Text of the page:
“Every day you smell marijuana like it’s a cafe in Amsterdam,” said a current inmate who has served time in three of the state’s prisons and spoke on the condition of anonymity.
Cash is prohibited on the inside, so most of the smaller drug transactions involve bartering snacks or soda pop or the tokens used to buy stuff at the commissary. Larger sums of money are typically handled by friends or relatives on the outside, or in some cases by criminal gangs working on both sides of the institutions.
People show plenty of ingenuity when it comes to getting drugs past the prison gates. Visitors will “keister it in,” as one inmate said, referring to the practice of hiding drugs in body cavities. Others conceal stashes in the folds of their skin.
Prison staff also have discovered tennis balls filled with dope that were slingshot over the wall and into the exercise yard. Some states have seen drug drops via drone, although Nebraska officials said they haven’t documented any such instance yet.
The mail represents another drug pipeline. Paper can be saturated with liquefied meth, which then is chewed by inmates. Suboxone strips, used to treat opioid addiction, have been affixed to envelopes or even legal documents and delivered to inmates.
All letters and packages are searched, Frakes said.
Terry Ewing, former security coordinator for Corrections, said he was sometimes surprised by what inmates managed to pull off. He recalled how several prisoners once ordered a television and had drugs hidden inside without messing up the packaging so it appeared to have come directly from a legitimate vendor.
“There was probably two pounds of marijuana in there,” he said.
Inmates risk spending time in segregation — commonly known as solitary confinement or “the hole” — if caught with drugs or dirty urine. If found guilty of a rules violation they could lose good time or other privileges, such as visits, telephone calls or recreation.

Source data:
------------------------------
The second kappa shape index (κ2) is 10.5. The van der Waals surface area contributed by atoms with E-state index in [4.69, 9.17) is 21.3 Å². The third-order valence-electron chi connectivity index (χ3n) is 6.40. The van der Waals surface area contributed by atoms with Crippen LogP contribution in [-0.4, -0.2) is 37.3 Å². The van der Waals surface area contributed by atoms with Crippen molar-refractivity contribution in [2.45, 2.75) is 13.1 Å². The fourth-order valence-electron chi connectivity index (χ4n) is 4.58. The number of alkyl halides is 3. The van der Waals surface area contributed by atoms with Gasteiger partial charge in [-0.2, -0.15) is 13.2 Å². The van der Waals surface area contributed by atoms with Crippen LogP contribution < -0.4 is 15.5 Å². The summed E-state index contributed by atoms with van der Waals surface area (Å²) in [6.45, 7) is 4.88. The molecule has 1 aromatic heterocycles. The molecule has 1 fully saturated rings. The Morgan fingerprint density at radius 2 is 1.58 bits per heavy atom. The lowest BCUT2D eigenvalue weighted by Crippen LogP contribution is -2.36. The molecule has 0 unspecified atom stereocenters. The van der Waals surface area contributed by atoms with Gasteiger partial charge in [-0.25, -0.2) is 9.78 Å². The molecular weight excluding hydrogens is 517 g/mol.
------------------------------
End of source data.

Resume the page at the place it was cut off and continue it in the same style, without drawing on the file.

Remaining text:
Most cases of inmate drug possession are not referred to authorities for investigation or prosecution, unless they involve larger quantities of drugs, Frakes said.
Visitors caught with any amount of drugs are referred to law enforcement authorities. The same goes for staff found with “significant contraband and drugs,” said Dawn-Renee Smith, spokeswoman for Corrections. If staff are found guilty of trafficking contraband, they also lose their positions.
To combat the problem, prison staff routinely search cells, common areas, yards and prison perimeters, Smith said. Inmates also are frequently pat- and strip-searched, she added.
Inmates, visitors and staff all are subject to random searches using hand-held metal detectors or walk-through metal detectors. Visitors and staff also must have their bags and other belongings searched prior to entering a prison.
Although prisons and jails in some other states have employed the types of X-ray body scanners used in airports, Nebraska has no immediate plans to do so, Frakes said.
The department has long used three canine teams to combat contraband, and a fourth team was recently added to help cover the 10 institutions with a combined population of 5,000 inmates.
In his experience, dogs not only do a great job of detecting drugs, they also turn away would-be traffickers at the door. And canine teams trigger an immediate reaction when they enter an open housing unit where inmates have a clear view of the commons area, the type of layout that exists at Tecumseh.
“When the handler and the dog walk in the door, the toilets start to flush,” Frakes said.
The Pennsylvania Department of Corrections has one of the top reputations nationally when it comes to addressing prison contraband. Major Scott Bowman, the department’s security director, said recent inmate testing revealed a positive drug rate of 0.5 percent.
The department employs 24 canine teams with plans to add four more to provide coverage for 25 secure facilities that house 48,000 inmates. Each Pennsylvania prison has dedicated teams of officers that gather intelligence and investigate each case when contraband is found in one of the buildings.
All staff are subject to random searches, including their vehicles. And they’re not allowed to bring lunches — all staff meals are provided at the facilities, Bowman said. When staff are caught with drugs or other contraband, outside agencies handle the investigations.